Revelation 14:6-7King James Version (KJV) 6 And I saw another angel fly in the midst of heaven, having the everlasting gospel to preach unto them that dwell on the earth, and to every nation, and kindred, and tongue, and people, 7 Saying with a loud voice, Fear God, and give glory to him; for the hour of his judgment is come: and worship him that made heaven, and earth, and the sea, and the fountains of waters. 5T 472-476 Yet we should never be content with a sinful life. It is a thought that should arouse Christians to greater zeal and earnestness in overcoming evil, that every defect in character, every point in which they fail to meet the divine standard, is an open door by which Satan can enter to tempt and destroy them; and, furthermore, that every failure and defect on their part gives occasion to the tempter and his agents to reproach Christ. We are to exert every energy of the soul in the work of overcoming, and to look to Jesus for strength to do what we cannot do of ourselves. No sin can be tolerated in those who shall walk with Christ in white. The filthy garments are to be removed, and Christ's robe of righteousness is to be placed upon us. By repentance and faith we are enabled to render obedience to all the commandments of God, and are found without blame before Him. Those who shall meet the approval of God are now afflicting their souls, confessing their sins, and earnestly pleading for pardon through Jesus their Advocate. Their attention is fixed upon Him, their hopes, their faith, are centered on Him, and when the command is given, “Take away the filthy garments, and clothe him with change of raiment, and set a fair miter upon his head,” they are prepared to give Him all the glory of their salvation. Zechariah's vision of Joshua and the Angel applies with peculiar force to the experience of God's people in the closing up of the great day of atonement. The remnant church will be brought into great trial and distress. Those who keep the commandments of God and the faith of Jesus will feel the ire of the dragon and his hosts. Satan numbers the world as his subjects, he has gained control of the apostate churches; but here is a little company that are resisting his supremacy. If he could blot them from the earth, his triumph would be complete. As he influenced the heathen nations to destroy Israel, so in the near future he will stir up the wicked powers of earth to destroy the people of God. All will be required to render obedience to human edicts in violation of the divine law. Those who will be true to God and to duty will be menaced, denounced, and proscribed. They will “be betrayed both by parents, and brethren, and kinsfolks, and friends.” Their only hope is in the mercy of God; their only defense will be prayer. As Joshua was pleading before the Angel, so the remnant church, with brokenness of heart and earnest faith, will plead for pardon and deliverance through Jesus their Advocate. They are fully conscious of the sinfulness of their lives, they see their weakness and unworthiness, and as they look upon themselves they are ready to despair. The tempter stands by to accuse them, as he stood by to resist Joshua. He points to their filthy garments, their defective characters. He presents their weakness and folly, their sins of ingratitude, their unlikeness to Christ, which has dishonored their Redeemer. He endeavors to affright the soul with the thought that their case is hopeless, that the stain of their defilement will never be washed away. He hopes to so destroy their faith that they will yield to his temptations, turn from their allegiance to God, and receive the mark of the beast. Satan urges before God his accusations against them, declaring that they have by their sins forfeited the divine protection, and claiming the right to destroy them as transgressors. He pronounces them just as deserving as himself of exclusion from the favor of God. “Are these,” he says, “the people who are to take my place in heaven and the place of the angels who united with me? While they profess to obey the law of God, have they kept its precepts? Have they not been lovers of self more than of God? Have they not placed their own interests above His service? Have they not loved the things of the world? Look at the sins which have marked their lives. Behold their selfishness, their malice, their hatred toward one another.” The people of God have been in many respects very faulty. Satan has an accurate knowledge of the sins which he has tempted them to commit, and he presents these in the most exaggerated light, declaring: “Will God banish me and my angels from His presence, and yet reward those who have been guilty of the same sins? Thou canst not do this, O Lord, in justice. Thy throne will not stand in righteousness and judgment. Justice demands that sentence be pronounced against them.” But while the followers of Christ have sinned, they have not given themselves to the control of evil. They have put away their sins, and have sought the Lord in humility and contrition, and the divine Advocate pleads in their behalf. He who has been most abused by their ingratitude, who knows their sin, and also their repentance, declares: “‘The Lord rebuke thee, O Satan.’ I gave My life for these souls. They are graven upon the palms of My hands.” The assaults of Satan are strong, his delusions are terrible; but the Lord's eye is upon His people. Their affliction is great, the flames of the furnace seem about to consume them; but Jesus will bring them forth as gold tried in the fire. Their earthliness must be removed that the image of Christ may be perfectly reflected; unbelief must be overcome; faith, hope, and patience are to be developed. The people of God are sighing and crying for the abominations done in the land. With tears they warn the wicked of their danger in trampling upon the divine law, and with unutterable sorrow they humble themselves before the Lord on account of their own transgressions. The wicked mock their sorrow, ridicule their solemn appeals, and sneer at what they term their weakness. But the anguish and humiliation of God's people is unmistakable evidence that they are regaining the strength and nobility of character lost in consequence of sin. It is because they are drawing nearer to Christ, and their eyes are fixed upon His perfect purity, that they so clearly discern the exceeding sinfulness of sin. Their contrition and self-abasement are infinitely more acceptable in the sight of God than is the self-sufficient, haughty spirit of those who see no cause to lament, who scorn the humility of Christ, and who claim perfection while transgressing God's holy law. Meekness and lowliness of heart are the conditions for strength and victory. The crown of glory awaits those who bow at the foot of the cross. Blessed are these mourners, for they shall be comforted. The faithful, praying ones are, as it were, shut in with God. They themselves know not how securely they are shielded. Urged on by Satan, the rulers of this world are seeking to destroy them; but could their eyes be opened, as were the eyes of Elisha's servant at Dothan, they would see the angels of God encamped about them, by their brightness and glory holding in check the hosts of darkness. As the people of God afflict their souls before Him, pleading for purity of heart, the command is given, “Take away the filthy garments” from them, and the encouraging words are spoken, “Behold, I have caused thine iniquity to pass from thee, and I will clothe thee with change of raiment.” The spotless robe of Christ's righteousness is placed upon the tried, tempted, yet faithful children of God. The despised remnant are clothed in glorious apparel, nevermore to be defiled by the corruptions of the world. Their names are retained in the Lamb's book of life, enrolled among the faithful of all ages. They have resisted the wiles of the deceiver; they have not been turned from their loyalty by the dragon's roar. Now they are eternally secure from the tempter's devices. Their sins are transferred to the originator of sin. And the remnant are not only pardoned and accepted, but honored. “A fair miter” is set upon their heads. They are to be as kings and priests unto God. While Satan was urging his accusations and seeking to destroy this company, holy angels, unseen, were passing to and fro, placing upon them the seal of the living God. These are they that stand upon Mount Zion with the Lamb, having the Father's name written in their foreheads. They sing the new song before the throne, that song which no man can learn save the hundred and forty and four thousand, which were redeemed from the earth. “These are they which follow the Lamb whithersoever He goeth. These were redeemed from among men, being the first fruits unto God and to the Lamb. And in their mouth was found no guile: for they are without fault before the throne of God.” Now is reached the complete fulfillment of those words of the Angel: “Hear now, O Joshua the high priest, thou, and thy fellows that sit before thee: for they are men wondered at: for, behold, I will bring forth My servant the Branch.” Christ is revealed as the Redeemer and Deliverer of His people. Now indeed are the remnant “men wondered at,” as the tears and humiliation of their pilgrimage give place to joy and honor in the presence of God and the Lamb. “In that day shall the branch of the Lord be beautiful and glorious, and the fruit of the earth shall be excellent and comely for them that are escaped of Israel. And it shall come to pass, that he that is left in Zion, and he that remaineth in Jerusalem, shall be called holy, even everyone that is written among the living in Jerusalem.”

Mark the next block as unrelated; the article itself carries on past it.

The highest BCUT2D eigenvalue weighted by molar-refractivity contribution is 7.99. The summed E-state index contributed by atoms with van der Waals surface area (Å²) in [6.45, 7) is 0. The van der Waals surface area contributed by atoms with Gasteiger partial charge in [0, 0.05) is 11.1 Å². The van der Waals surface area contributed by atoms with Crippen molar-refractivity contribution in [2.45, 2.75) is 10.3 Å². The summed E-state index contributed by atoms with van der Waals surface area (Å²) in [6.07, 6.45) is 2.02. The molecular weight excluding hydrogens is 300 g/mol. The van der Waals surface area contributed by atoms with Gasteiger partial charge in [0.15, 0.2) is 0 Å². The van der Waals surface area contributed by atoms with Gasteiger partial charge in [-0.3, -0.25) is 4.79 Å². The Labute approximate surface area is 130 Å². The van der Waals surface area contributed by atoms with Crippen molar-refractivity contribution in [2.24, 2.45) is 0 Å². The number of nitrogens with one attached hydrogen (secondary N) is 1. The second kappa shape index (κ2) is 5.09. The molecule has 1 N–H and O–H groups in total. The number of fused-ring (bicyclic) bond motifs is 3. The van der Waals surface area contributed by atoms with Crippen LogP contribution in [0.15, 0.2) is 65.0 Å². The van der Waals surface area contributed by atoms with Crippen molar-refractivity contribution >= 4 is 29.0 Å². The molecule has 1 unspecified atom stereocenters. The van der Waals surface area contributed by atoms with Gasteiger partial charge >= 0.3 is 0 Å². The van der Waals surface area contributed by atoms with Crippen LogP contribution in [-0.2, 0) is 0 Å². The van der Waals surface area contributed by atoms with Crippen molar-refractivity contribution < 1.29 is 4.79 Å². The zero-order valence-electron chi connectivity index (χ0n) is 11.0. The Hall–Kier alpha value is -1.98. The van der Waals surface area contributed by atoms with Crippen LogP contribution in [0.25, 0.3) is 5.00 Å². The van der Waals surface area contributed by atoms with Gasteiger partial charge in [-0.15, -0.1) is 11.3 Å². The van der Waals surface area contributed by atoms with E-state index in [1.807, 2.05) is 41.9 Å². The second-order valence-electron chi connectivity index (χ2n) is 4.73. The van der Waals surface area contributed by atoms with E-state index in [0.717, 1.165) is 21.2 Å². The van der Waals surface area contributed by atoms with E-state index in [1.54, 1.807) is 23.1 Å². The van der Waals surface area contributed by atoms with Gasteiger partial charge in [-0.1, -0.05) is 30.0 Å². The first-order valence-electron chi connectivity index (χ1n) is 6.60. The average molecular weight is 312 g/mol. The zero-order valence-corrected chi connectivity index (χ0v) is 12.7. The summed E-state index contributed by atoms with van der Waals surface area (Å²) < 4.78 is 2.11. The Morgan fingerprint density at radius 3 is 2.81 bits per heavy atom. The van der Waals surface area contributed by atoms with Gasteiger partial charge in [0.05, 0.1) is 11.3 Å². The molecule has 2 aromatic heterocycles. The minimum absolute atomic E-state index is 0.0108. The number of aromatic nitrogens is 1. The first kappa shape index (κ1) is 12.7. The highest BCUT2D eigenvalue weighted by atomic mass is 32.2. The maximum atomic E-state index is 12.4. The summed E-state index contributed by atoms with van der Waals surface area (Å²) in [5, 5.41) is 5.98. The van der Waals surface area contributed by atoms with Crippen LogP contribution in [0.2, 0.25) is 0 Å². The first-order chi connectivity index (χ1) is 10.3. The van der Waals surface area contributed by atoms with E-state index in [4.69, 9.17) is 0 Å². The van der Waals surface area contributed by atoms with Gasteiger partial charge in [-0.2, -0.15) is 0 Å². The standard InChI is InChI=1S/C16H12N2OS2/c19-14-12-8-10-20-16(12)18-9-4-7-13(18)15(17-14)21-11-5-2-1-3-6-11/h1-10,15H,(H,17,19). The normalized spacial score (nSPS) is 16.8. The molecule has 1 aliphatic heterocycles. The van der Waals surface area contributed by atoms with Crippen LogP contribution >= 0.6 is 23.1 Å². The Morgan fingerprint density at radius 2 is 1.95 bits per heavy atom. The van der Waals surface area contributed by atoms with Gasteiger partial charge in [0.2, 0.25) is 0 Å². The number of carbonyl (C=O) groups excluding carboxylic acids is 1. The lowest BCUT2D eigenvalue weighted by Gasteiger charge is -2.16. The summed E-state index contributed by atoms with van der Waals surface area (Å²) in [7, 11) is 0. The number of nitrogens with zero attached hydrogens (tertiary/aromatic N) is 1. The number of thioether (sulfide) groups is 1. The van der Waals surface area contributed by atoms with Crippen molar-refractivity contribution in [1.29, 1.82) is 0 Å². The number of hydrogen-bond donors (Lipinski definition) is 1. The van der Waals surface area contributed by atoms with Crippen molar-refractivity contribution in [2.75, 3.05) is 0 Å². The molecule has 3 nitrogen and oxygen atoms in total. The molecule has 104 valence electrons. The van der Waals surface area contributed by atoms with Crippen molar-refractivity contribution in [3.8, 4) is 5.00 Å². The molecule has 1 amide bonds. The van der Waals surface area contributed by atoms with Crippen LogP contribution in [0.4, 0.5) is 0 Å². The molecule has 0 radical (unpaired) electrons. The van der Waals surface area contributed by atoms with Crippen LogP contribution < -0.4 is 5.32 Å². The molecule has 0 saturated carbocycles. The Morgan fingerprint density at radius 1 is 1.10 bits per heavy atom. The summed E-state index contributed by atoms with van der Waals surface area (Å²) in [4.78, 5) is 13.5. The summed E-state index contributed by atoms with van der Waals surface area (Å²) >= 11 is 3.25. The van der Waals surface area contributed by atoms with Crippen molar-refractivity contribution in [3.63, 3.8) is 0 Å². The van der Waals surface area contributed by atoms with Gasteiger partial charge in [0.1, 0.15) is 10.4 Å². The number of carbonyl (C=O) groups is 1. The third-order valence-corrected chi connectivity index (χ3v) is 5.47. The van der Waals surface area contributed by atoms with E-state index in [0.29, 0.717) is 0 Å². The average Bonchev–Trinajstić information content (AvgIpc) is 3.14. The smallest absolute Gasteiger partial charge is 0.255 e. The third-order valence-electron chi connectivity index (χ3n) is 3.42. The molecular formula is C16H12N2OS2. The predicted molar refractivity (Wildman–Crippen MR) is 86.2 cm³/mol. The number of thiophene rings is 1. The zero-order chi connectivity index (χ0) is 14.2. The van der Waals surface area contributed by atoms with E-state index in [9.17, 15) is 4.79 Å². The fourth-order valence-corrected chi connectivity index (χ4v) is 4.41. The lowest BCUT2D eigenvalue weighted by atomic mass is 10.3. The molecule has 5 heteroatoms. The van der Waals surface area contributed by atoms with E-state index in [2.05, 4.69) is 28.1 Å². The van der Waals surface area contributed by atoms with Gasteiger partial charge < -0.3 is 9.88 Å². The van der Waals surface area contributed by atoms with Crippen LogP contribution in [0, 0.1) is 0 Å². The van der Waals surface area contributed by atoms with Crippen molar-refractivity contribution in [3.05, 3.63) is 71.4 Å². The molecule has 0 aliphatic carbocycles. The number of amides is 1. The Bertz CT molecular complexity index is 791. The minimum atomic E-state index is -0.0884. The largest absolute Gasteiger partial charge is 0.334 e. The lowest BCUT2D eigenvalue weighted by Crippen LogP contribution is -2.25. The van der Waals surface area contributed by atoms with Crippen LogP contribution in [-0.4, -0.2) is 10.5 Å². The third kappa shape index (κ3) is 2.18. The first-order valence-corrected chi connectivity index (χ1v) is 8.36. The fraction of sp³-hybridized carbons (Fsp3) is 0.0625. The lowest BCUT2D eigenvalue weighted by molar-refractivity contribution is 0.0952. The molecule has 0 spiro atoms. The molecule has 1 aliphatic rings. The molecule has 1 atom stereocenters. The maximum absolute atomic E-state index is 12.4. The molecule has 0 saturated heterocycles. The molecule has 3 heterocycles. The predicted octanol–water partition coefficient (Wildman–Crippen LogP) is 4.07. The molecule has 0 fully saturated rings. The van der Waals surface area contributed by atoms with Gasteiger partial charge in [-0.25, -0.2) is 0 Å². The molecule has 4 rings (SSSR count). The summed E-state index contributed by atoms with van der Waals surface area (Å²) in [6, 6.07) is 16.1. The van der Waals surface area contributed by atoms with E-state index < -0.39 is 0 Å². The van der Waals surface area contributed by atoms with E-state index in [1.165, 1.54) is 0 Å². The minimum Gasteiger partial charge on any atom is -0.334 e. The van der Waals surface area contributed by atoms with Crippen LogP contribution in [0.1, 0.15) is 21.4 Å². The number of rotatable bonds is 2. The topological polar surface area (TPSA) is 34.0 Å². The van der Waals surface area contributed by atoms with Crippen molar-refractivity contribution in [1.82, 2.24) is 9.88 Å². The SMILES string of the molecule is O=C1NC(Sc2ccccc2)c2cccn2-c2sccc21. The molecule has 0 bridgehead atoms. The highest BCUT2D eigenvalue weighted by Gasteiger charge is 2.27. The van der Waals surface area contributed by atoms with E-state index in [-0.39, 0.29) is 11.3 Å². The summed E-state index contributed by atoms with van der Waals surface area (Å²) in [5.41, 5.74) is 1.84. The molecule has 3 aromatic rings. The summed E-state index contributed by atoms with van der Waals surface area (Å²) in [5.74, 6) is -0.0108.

GC 484, 485